- Limerick — Maldron Hotel — Tuesday 7 May
- Tralee — Ballygarry Hotel — Wednesday 8 May
- Cork City — Rochestown Park Hotel — Thursday 9 May
- Kilkenny — Ormonde Hotel — Friday 10 May
Anglers are needed as citizen scientists for a new National Salmon Scale Project, says Sean Canney TD, Minister of State with responsibility for the inland fisheries sector.
Minister Canney said: “As we celebrate International Year of the Salmon, this project will help researchers understand the challenges which salmon are facing today.
“The project, which has been initiated by Inland Fisheries Ireland, aims to collect vital information through scales taken from salmon and sea trout which are caught in Irish rivers and lakes and will contribute to international efforts to conserve wild salmon.”
Fish scales record the life history of a salmon, and one scale can reveal a lot about the lifestyle and behaviour of the fish.
Scales can tell scientists what age the fish is, how many winters it spent at sea, how many times it spawned, how slow or fast it grew, what it ate and how long it spent in the river before it went out to sea.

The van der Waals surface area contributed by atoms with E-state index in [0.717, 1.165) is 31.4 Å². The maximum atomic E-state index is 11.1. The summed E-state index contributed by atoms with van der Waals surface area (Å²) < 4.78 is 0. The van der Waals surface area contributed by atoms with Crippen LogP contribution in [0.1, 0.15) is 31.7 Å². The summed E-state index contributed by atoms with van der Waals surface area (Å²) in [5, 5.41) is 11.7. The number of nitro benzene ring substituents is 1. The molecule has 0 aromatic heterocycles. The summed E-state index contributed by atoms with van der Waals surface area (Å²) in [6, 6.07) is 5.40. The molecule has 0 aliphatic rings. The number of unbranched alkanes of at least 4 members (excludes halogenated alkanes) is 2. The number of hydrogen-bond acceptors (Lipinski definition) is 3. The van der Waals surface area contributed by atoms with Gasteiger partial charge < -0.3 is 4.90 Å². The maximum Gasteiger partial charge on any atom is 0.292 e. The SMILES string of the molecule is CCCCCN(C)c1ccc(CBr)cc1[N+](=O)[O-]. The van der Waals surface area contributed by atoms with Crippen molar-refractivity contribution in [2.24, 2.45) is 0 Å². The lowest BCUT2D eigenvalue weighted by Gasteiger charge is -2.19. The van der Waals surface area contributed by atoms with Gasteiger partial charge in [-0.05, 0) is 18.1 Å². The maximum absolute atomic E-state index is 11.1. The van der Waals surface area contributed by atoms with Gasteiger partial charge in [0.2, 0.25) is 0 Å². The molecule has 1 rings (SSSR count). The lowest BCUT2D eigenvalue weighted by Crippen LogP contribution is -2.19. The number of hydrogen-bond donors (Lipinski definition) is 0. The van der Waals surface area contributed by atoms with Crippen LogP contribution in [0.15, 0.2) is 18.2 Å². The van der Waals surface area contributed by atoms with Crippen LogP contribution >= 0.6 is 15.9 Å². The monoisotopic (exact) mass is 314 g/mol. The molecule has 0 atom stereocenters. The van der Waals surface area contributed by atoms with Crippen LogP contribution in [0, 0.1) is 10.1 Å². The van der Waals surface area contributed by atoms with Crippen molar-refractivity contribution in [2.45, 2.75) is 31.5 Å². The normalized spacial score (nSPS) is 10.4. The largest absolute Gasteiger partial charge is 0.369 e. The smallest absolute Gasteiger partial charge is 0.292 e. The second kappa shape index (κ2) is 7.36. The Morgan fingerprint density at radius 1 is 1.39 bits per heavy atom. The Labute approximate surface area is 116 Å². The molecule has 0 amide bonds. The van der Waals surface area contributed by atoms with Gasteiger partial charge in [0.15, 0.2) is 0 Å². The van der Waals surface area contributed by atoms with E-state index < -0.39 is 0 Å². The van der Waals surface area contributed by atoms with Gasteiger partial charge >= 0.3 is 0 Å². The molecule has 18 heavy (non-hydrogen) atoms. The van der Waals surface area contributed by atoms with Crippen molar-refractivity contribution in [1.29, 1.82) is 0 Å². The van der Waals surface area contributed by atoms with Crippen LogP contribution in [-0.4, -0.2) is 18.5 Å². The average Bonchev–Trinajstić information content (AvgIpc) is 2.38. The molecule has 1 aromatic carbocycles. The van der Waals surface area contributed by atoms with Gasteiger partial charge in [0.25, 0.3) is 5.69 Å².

Scales can also reveal the general feeding area where the salmon travelled to in the ocean, whether it went to the Faroe Islands, the Norwegian Sea or all the way to West Greenland. Scales help scientists to understand the biology and ecology of Irish salmon and sea trout.
As part of the project, anglers are asked to take a scale sample from a salmon or sea trout by gently scraping and removing approximately 20 fish scales using a clean knife, then post their samples to Inland Fisheries Ireland (IFI) using the sample envelopes which will be made available to them.
Scales can be removed from both harvested and catch-and-release fish. Sampling of fish for release should be handled carefully and fish should be only briefly removed from the water with every effort made to avoid injury or stress while weight should be estimated.
Information from salmon scales is used in setting conservation limits for Irish rivers. Conservation limits for each river are set based on the proportion of salmon who have spent one winter at sea and those that have spent multiple winters at sea.
The conservation limit for a river represents the number of spawning salmon required to produce the next generation of salmon and this information helps inform angling regulations and management. Information from scales on multi-sea winter salmon entering rivers in spring is also important for managing individual river stocks.